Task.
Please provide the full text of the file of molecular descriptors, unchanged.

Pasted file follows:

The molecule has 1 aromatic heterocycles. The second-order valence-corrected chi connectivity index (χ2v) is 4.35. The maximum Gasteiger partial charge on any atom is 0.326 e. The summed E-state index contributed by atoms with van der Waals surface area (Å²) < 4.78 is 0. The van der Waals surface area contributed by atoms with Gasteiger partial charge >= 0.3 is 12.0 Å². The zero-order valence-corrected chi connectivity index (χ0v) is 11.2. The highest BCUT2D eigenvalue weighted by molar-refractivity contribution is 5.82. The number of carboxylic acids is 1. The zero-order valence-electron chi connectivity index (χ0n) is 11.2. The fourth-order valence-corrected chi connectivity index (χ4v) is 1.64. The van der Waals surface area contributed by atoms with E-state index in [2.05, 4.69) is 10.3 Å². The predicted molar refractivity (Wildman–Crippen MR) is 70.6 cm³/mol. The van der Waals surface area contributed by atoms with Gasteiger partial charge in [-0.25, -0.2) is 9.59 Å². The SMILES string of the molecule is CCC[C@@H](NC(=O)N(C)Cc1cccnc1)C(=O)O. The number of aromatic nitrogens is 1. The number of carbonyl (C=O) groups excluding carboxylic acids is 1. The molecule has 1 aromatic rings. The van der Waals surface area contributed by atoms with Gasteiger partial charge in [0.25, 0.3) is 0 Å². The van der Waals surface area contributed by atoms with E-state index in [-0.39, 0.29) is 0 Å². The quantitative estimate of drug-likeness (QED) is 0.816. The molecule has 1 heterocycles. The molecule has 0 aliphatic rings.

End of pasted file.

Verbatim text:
The molecule has 1 aromatic heterocycles. The second-order valence-corrected chi connectivity index (χ2v) is 4.35. The maximum Gasteiger partial charge on any atom is 0.326 e. The summed E-state index contributed by atoms with van der Waals surface area (Å²) < 4.78 is 0. The van der Waals surface area contributed by atoms with Gasteiger partial charge >= 0.3 is 12.0 Å². The zero-order valence-corrected chi connectivity index (χ0v) is 11.2. The highest BCUT2D eigenvalue weighted by molar-refractivity contribution is 5.82. The number of carboxylic acids is 1. The zero-order valence-electron chi connectivity index (χ0n) is 11.2. The fourth-order valence-corrected chi connectivity index (χ4v) is 1.64. The van der Waals surface area contributed by atoms with E-state index in [2.05, 4.69) is 10.3 Å². The predicted molar refractivity (Wildman–Crippen MR) is 70.6 cm³/mol. The van der Waals surface area contributed by atoms with Gasteiger partial charge in [-0.25, -0.2) is 9.59 Å². The SMILES string of the molecule is CCC[C@@H](NC(=O)N(C)Cc1cccnc1)C(=O)O. The number of aromatic nitrogens is 1. The number of carbonyl (C=O) groups excluding carboxylic acids is 1. The molecule has 1 aromatic rings. The van der Waals surface area contributed by atoms with Gasteiger partial charge in [0.25, 0.3) is 0 Å². The van der Waals surface area contributed by atoms with E-state index in [-0.39, 0.29) is 0 Å². The quantitative estimate of drug-likeness (QED) is 0.816. The molecule has 1 heterocycles. The molecule has 0 aliphatic rings.